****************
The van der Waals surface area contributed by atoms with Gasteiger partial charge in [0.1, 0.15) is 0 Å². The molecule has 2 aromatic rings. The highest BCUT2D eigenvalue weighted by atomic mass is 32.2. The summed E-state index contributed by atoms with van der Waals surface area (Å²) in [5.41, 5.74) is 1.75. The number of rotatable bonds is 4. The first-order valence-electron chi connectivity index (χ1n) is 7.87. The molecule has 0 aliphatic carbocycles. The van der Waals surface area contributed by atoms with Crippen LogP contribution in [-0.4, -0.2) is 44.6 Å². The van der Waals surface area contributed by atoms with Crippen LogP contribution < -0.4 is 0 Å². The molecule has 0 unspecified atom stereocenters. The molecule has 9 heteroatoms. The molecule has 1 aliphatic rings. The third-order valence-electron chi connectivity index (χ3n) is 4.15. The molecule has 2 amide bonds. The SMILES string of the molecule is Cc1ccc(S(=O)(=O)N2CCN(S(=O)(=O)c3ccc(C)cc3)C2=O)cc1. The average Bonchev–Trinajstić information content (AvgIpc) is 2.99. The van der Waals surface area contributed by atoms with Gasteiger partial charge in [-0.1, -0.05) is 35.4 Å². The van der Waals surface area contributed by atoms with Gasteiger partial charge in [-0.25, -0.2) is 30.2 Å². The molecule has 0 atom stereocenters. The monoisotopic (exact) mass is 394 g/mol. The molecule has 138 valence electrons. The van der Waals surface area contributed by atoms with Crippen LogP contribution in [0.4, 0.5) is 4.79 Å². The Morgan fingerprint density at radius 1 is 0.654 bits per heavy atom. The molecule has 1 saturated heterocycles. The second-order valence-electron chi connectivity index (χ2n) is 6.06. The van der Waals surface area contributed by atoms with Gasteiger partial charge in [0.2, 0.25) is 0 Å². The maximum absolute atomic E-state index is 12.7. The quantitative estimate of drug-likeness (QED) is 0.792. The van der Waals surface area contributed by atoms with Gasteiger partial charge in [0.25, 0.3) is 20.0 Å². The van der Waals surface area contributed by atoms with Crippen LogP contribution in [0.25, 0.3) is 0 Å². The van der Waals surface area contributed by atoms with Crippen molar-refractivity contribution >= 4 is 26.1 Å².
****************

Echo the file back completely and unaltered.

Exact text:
The van der Waals surface area contributed by atoms with Gasteiger partial charge in [0.1, 0.15) is 0 Å². The molecule has 2 aromatic rings. The highest BCUT2D eigenvalue weighted by atomic mass is 32.2. The summed E-state index contributed by atoms with van der Waals surface area (Å²) in [5.41, 5.74) is 1.75. The number of rotatable bonds is 4. The first-order valence-electron chi connectivity index (χ1n) is 7.87. The molecule has 0 aliphatic carbocycles. The van der Waals surface area contributed by atoms with Crippen LogP contribution in [-0.4, -0.2) is 44.6 Å². The van der Waals surface area contributed by atoms with Crippen LogP contribution < -0.4 is 0 Å². The molecule has 0 unspecified atom stereocenters. The molecule has 9 heteroatoms. The molecule has 1 aliphatic rings. The third-order valence-electron chi connectivity index (χ3n) is 4.15. The molecule has 2 amide bonds. The SMILES string of the molecule is Cc1ccc(S(=O)(=O)N2CCN(S(=O)(=O)c3ccc(C)cc3)C2=O)cc1. The average Bonchev–Trinajstić information content (AvgIpc) is 2.99. The van der Waals surface area contributed by atoms with Gasteiger partial charge in [-0.1, -0.05) is 35.4 Å². The van der Waals surface area contributed by atoms with Gasteiger partial charge in [-0.25, -0.2) is 30.2 Å². The molecule has 0 atom stereocenters. The monoisotopic (exact) mass is 394 g/mol. The molecule has 138 valence electrons. The van der Waals surface area contributed by atoms with Crippen LogP contribution in [0.4, 0.5) is 4.79 Å². The Morgan fingerprint density at radius 1 is 0.654 bits per heavy atom. The molecule has 1 saturated heterocycles. The second-order valence-electron chi connectivity index (χ2n) is 6.06. The van der Waals surface area contributed by atoms with Gasteiger partial charge in [0.2, 0.25) is 0 Å². The maximum absolute atomic E-state index is 12.7. The quantitative estimate of drug-likeness (QED) is 0.792. The van der Waals surface area contributed by atoms with Gasteiger partial charge in [0.25, 0.3) is 20.0 Å². The van der Waals surface area contributed by atoms with Crippen LogP contribution in [0.25, 0.3) is 0 Å². The van der Waals surface area contributed by atoms with Crippen molar-refractivity contribution >= 4 is 26.1 Å².